Founder
 
 

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Founder

This is a discussion on Founder within the Miniature Horses forums, part of the Horse Breeds category
  • Minihorse founder
  • Limanitus in mini ponys

 
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    05-21-2012, 06:47 PM
  #1
Foal
Founder

Ok so I know it's easy for minis to founder. I brought my mini home two days ago. He was on pasture so I thought nothing of moving him to my pasture. THen I got to thinking. His pasture was short grass and mine is tall with probably more to eat. Should I be worried about him foundering? I have no stall to put him in to take him off the pasture.
     
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    05-21-2012, 07:02 PM
  #2
Teen Forum Moderator
Yes. Its easy for miniatures to founder, and its probably not a good idea to let him graze even half of the day in a rich field. Some options you could look at if you don't have a stall though, are either a) creating a sacrifice or 'dry' lot where you put him for most of the day (doesnt have to be big, 1/2-1 acre would be fine) and turn him out for 2 hours or so a day. Or you could buy him a grazing muzzle and have him wear it 24/7 so that he has to really work to get grass.

I'd also make sure to educate myself on signs of founder and watch him for them.
     
    05-21-2012, 07:12 PM
  #3
Foal
Quote:
Originally Posted by Endiku    
Yes. Its easy for miniatures to founder, and its probably not a good idea to let him graze even half of the day in a rich field. Some options you could look at if you don't have a stall though, are either a) creating a sacrifice or 'dry' lot where you put him for most of the day (doesnt have to be big, 1/2-1 acre would be fine) and turn him out for 2 hours or so a day. Or you could buy him a grazing muzzle and have him wear it 24/7 so that he has to really work to get grass.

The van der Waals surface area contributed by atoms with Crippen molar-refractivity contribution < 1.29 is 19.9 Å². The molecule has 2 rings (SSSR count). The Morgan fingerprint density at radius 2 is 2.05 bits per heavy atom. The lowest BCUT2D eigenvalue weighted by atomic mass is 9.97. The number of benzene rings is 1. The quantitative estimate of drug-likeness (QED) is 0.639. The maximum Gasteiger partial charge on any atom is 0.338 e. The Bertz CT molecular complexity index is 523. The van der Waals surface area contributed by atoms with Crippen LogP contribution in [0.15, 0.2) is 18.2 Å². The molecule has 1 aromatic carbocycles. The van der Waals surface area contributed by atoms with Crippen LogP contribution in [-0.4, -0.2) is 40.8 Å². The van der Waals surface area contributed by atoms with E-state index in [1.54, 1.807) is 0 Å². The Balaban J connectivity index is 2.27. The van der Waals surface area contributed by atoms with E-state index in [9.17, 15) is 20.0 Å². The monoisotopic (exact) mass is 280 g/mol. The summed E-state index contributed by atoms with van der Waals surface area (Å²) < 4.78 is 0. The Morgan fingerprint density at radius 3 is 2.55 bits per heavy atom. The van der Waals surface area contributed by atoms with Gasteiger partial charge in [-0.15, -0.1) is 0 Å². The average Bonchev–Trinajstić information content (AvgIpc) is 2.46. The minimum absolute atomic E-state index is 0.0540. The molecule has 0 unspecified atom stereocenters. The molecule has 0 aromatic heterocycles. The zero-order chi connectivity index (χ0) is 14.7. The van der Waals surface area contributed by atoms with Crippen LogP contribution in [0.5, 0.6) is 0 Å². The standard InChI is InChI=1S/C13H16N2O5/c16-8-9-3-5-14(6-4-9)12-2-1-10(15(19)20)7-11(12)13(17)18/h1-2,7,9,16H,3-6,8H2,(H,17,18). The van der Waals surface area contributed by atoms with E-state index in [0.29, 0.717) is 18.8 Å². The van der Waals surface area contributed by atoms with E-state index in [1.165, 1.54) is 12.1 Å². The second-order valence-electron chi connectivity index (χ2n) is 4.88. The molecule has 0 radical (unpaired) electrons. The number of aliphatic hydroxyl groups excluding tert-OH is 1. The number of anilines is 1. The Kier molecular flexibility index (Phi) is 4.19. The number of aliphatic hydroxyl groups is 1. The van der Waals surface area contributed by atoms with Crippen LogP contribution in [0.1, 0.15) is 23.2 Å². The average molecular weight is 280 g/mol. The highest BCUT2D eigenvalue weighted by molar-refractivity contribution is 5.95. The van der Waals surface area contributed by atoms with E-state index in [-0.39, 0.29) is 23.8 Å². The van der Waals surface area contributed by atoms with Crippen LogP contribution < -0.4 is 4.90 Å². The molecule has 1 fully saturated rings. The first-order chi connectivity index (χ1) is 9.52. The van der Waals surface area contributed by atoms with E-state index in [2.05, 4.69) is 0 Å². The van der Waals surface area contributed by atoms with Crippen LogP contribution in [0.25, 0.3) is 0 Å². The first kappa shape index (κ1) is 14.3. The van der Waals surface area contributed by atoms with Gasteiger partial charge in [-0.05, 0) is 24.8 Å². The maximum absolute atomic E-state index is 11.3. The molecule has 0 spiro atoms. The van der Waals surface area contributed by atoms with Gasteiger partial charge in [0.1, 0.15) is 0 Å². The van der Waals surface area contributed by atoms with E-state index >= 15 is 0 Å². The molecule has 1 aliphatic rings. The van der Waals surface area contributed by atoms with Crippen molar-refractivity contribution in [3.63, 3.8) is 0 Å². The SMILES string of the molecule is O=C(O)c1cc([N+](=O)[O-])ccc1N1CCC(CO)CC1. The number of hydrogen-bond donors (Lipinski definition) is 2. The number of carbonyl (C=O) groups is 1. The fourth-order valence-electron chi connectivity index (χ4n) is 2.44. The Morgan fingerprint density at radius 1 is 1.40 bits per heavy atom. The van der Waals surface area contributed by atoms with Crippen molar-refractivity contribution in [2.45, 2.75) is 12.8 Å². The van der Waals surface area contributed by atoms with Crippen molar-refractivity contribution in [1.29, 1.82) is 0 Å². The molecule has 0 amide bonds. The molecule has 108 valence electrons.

I'd also make sure to educate myself on signs of founder and watch him for them.
How do you create a "dry lot"? Would it hurt him to wear a grazeing muzzle 24/7?
     
    05-21-2012, 07:27 PM
  #4
Teen Forum Moderator
Its actually pretty simple. Just mow down the grass as short as you can in that fenced off area and turn him into it. Within no time he'll of trampled the grass roots and nothing will grow there anymore. I would advise in putting down something to keep it from getting really muddy though if you get rain a lot, and you'll most likely have to suppliment him with a little hay and/or grain.

If the muzzle fits well and you check it often to make sure he isnt getting skin rubbed off/and its breathable, no- it should not hurt him ^^
     
    05-21-2012, 07:52 PM
  #5
Foal
Quote:
Originally Posted by Endiku    
Its actually pretty simple. Just mow down the grass as short as you can in that fenced off area and turn him into it. Within no time he'll of trampled the grass roots and nothing will grow there anymore. I would advise in putting down something to keep it from getting really muddy though if you get rain a lot, and you'll most likely have to suppliment him with a little hay and/or grain.